The Japanese Summer has finally drawn to a close and as the weather cools, Japan will see some rapid changes. The greenery that came with the Summer will transitions to vibrant combinations of red, yellow and orange (even more orange if you count all the Halloween goods already on sale). Autumn is here.
Japan's September features two nationally observed holidays. This guide will briefly explain these national holidays, as well as the phenomenon referred to as Silver Week.
What holidays do Japan celebrate in September?
The first of the two holidays celebrated in September is Respect for the Aged Day (敬老の日).
The Respect for the Aged Day in Japan lands on the 3rd Monday of September each year and celebrates the wisdom, contibutions and long lives of elderly people in Japan.
Many Japanese people use the day as an opportunity to visit their parents or grandparents and throw parties for their older relatives, while leaving offerings at shrines in their homes or local areas to pay respect for older relatives who have passed away.
Did you know? Up until recently, Japanese people who lived to be 100 years old would receive a commemorative silver plate for drinking sake from the Japanese government on Keiro no hi, but due to the sheer number of elderly reaching this milestone, it has since been changed to a silver-coated plate to reduce costs.
This day is particularly important in Japan as nowadays the elderly population (people aged over 65 years old) makes up around 30% of the total Japanese population and is still growing.
The second holiday in September is the Autumnal Equinox (秋分の日).
It marks the day that the sun rises in the East and sets in the West at the same time, marking the time that both day and night are the same length, and the transition of Summer into Winter. Depending on the year, the exact date can change to September 22nd, 23rd, or 24th.
Given that this day marks the coming of Winter, many Japanese people use it as a final chance to enjoy outdoor activities before the weather turns cold in Winter. Some people also treat is as an opportunity to visit a temple or shrine to leave a prayer or make a wish or offering. It is also the time of year when red spider lilies (you know, those scary flowers from Tokyo Ghoul) bloom.
Botamochi, a rice ball covered with azuki, is eaten in celebration of the event. While not as common, you may also occasionally find cakes filled with azuki, similar to taiyaki, except in the shape of momiji Autumn leaves instead of the classic fish shape.
What is Silver Week?
Due to the fact that the exact date of these holidays is not decided, the number of days between them can vary each year. Some years, they land just a few days apart.
What does this mean? Take 2022, for example. If Respect for the Aged day lands on a Monday, and the Autumnal Equinox lands on the Friday of the same week, Japanese workers can take up to 9 days in a row off work while only using three days of paid leave.
Many Japanese people take this as an opportunity to go on overseas vacations or to relax at home with family. Workers who may have had to work during the Obon holiday in August are overjoyed at this second chance to relax.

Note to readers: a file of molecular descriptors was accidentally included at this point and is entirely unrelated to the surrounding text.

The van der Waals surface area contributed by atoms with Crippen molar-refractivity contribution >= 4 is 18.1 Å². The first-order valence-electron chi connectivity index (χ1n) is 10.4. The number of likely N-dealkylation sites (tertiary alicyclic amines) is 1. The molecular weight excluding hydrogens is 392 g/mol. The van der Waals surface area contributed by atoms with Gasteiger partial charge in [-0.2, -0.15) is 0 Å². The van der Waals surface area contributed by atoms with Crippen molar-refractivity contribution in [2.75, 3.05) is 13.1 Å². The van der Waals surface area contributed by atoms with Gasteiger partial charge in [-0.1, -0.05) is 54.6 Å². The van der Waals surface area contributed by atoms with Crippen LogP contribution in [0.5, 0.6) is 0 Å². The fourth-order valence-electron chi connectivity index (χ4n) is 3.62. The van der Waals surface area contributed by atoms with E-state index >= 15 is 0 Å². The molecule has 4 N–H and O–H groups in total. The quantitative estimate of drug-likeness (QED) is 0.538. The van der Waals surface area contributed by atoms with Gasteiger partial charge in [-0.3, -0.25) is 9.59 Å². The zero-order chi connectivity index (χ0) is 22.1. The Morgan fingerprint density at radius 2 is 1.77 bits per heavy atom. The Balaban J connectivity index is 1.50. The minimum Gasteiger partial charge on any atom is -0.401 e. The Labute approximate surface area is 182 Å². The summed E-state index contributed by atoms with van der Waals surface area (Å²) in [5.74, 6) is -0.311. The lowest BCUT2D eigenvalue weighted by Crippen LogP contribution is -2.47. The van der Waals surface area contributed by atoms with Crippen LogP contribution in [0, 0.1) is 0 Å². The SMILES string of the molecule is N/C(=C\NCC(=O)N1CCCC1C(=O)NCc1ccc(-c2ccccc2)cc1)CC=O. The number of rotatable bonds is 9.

But why is it called Silver Week? Some people say it refers to the white-silver hair of the elderly, while others say it became that way because centenarians anticipated the day their silver sake plate would arrive. While these explanations are both interesting and very cute, the real reason is due to TV ratings and sales data.
When everyone is at home with family, they buy lots of snacks, watch a lot of TV, give gifts, and in general stimulate the Japanese economy. Silver week is named this way simply because it is second to Golden week in this aspect.
What are the Business Implications of Silver Week?
In general many business that target the Japanese domestic market, like just as in Golden Week, have a really good run of sales during Silver Week.
There are however some issues that come with many staff all taking time off at once. Customer service based companies may run slower than usual and response times can blow out. Shipping and logistics companies have fewer drivers and workers to deliver goods, and that is on top of all the additional orders that people have placed once they have gone on holiday.
It is not quite as bad as Golden Week, but Silver Week definitely takes its toll on these businesses.
You might also find that smaller stores may close their doors for the week, opting to ship any orders that come through online, after the Silver Week holiday is over.
How will my ZenMarket orders be affected?
While ZenMarket is an International company, and take measures to ensure our orders are shipped out fast, ZenMarket is unfortunately not immune to the effect of the Silver Week holidays.
There are a number of factors that will impact the time it takes for your order to reach you.
Expect delays in product dispatch times by retailers (think the small retailer example we mentioned earlier) in addition to slower shipping times due to smaller workforce at shipping companies on top of larger order volumes.
ZenMarket employs both international and Japanese people in Japan, and some staff may opt to take time off to spend with their families. This may also lead to longer response, packing and dispatch times.
These delays are also compounded by the fact that some companies are still catching up on the backlog from the Obon holidays.
Also Read: HOW DOES OBON AFFECT SHIPPING?
We want to be upfront with you. ZenMarket believes it is realistic to expect these delays for the duration of Silver Week and for up to 10 days after it has ended, by which point we should have cleared through the backlog.
We will endeavor to get through this as quickly as we can to ensure you get the Japanese goods you are after as soon as possible.
Thank you for your continued patience and understanding.